Corporate social responsibility belongs with HR

The triple bottom line merges social, environmental and economic performance, and HR is best positioned to pull it off

Even if it is not mentioned by name, corporate social responsibility (CSR) is the talk of the town in corporate circles these days.

In the wake of corporate ethics meltdowns such as Enron and WorldCom, a rise in social activism and the pioneering performance of CSR leaders, serious questions are being asked about the role of corporations and how they can add to the greater good of everyone, not just shareholders.

But what is CSR? Traditional business focus is on the bottom line — economic performance. CSR expands this narrow focus to incorporate what is commonly referred to as the triple bottom line: social, environmental and economic performance.

Thus, the success of a company is gauged by not only its profits, but by how it functions with regards to such things as ethics, stakeholder relations and environmental responsibility. The range of programs and initiatives that fit into the definition of CSR is only limited by the number of companies that exist.

Companies making it happen

There are many examples of companies pursuing CSR, from creating excellent employee benefit and diversity programs, to donating time and money to communities, to creating green products or processes that don’t harm the environment.

Alcan, one of the biggest producers of aluminium in the world, speaks of a cradle-to-cradle philosophy with regards to their products. This means the products it creates can be recycled at the end of their lives and turned into new products — a practice that is both environmentally and economically efficient. As well, Alcan awards an annual $1-million sustainability prize to non-profits around the world that are helping to create a more sustainable future.

VanCity, a Vancouver-based credit union, takes part of its annual profits and provides grants to community groups in need of funding. VanCity also performs site audits at branches to ensure that each branch is using as little energy, water and materials as possible — another program that has both environmental and economic benefits.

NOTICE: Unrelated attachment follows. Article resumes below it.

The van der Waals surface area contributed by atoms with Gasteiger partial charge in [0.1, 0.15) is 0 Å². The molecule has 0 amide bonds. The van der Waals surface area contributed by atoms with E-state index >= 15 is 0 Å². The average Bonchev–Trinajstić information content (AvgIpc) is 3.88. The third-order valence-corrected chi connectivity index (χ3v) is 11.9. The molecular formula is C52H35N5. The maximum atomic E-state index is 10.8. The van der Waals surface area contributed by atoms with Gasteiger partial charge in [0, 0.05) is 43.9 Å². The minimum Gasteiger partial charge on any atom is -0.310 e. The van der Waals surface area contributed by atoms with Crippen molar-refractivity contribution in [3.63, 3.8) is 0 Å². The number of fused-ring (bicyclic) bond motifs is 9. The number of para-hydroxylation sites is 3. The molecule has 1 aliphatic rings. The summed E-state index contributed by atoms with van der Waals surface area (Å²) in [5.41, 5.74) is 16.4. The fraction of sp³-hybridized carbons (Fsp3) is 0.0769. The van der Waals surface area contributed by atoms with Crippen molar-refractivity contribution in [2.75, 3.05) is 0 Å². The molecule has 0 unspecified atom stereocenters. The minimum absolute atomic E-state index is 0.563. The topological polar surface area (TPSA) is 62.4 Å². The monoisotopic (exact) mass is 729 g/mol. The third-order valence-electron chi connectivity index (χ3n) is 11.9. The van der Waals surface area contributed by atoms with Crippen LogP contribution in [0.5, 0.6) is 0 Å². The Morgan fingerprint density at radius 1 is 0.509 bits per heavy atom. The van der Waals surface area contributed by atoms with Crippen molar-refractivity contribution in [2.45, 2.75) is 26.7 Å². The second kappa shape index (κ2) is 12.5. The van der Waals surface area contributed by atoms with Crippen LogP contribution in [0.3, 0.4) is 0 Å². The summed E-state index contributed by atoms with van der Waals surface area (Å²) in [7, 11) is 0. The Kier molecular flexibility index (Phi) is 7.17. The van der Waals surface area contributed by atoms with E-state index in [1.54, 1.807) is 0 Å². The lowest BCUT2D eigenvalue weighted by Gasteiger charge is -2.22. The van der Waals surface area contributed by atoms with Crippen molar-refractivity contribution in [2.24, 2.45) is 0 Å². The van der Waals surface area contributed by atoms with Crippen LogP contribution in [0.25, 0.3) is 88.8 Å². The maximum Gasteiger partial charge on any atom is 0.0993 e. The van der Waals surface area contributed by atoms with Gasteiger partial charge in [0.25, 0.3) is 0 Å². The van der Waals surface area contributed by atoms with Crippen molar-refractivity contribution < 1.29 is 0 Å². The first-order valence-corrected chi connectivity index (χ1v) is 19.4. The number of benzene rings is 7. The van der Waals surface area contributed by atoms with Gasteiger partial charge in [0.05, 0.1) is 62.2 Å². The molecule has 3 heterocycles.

Atlanta-based carpet manufacturer Interface Inc. has the lofty goal of having its business leave an ecological footprint of zero — through recycling, the use of renewable resources, eco-efficiency and product stewardship.

Enter HR

So how does HR fit into the CSR picture? Can or should HR push the CSR agenda? The short answer is yes.

Where a company houses its CSR responsibilities within its existing corporate structure is often telling of how that company views CSR. Ideally, a company will have a senior executive who has been tasked solely with managing CSR. More often, CSR is tacked on to an existing portfolio of responsibilities, such as human resources. Where CSR is housed often defines the lens through which it is viewed, for better or for worse.

Placing CSR responsibilities within the marketing or public relations department means that CSR gets built into the communications and brand of the company, providing a clear connection between product and CSR. However, the danger is that the talk may outpace the walk, and claims of increased CSR may be just that — claims.

Placing CSR in the legal department ensures potential risks will be minimized. However, the legal department may get hung up on meeting regulations and minimum requirements, missing out on the chance for innovative, leading-edge changes.

In contrast, the HR department is uniquely positioned to incorporate CSR into the corporate agenda. A company can talk all it wants about the importance of CSR to its business, but if employees are not engaged, the endeavour will inevitably fail. Because of HR’s skills in people management, it has the ability to cut across all departments in instituting systematic change.

The risk for HR managers is that they may become too inwardly focused on staff initiatives, whereas CSR needs to be viewed much more holistically.

The basic principles of employee engagement can be readily translated into effective stakeholder engagement. The same tenets of trust, fairness and consensus building that HR practices are based on are vital to successful stakeholder engagement.

How QLT Inc.’s HR department leads CSR activities

QLT Inc. is a Vancouver-based global biopharmaceutical company with more than 300 employees. At QLT, the CSR mandate begins with business ethics and extends to a sense of responsibility toward others — from employees to stakeholders to the host community, said senior vice-president of human resources Linda Lupini.

The company is committed to practices “that promote a positive work environment for employees, that enhance the quality of life for people in the community, meaning anything from the people who live across from QLT or a school in the neighbourhood to the biotech industry and small companies.”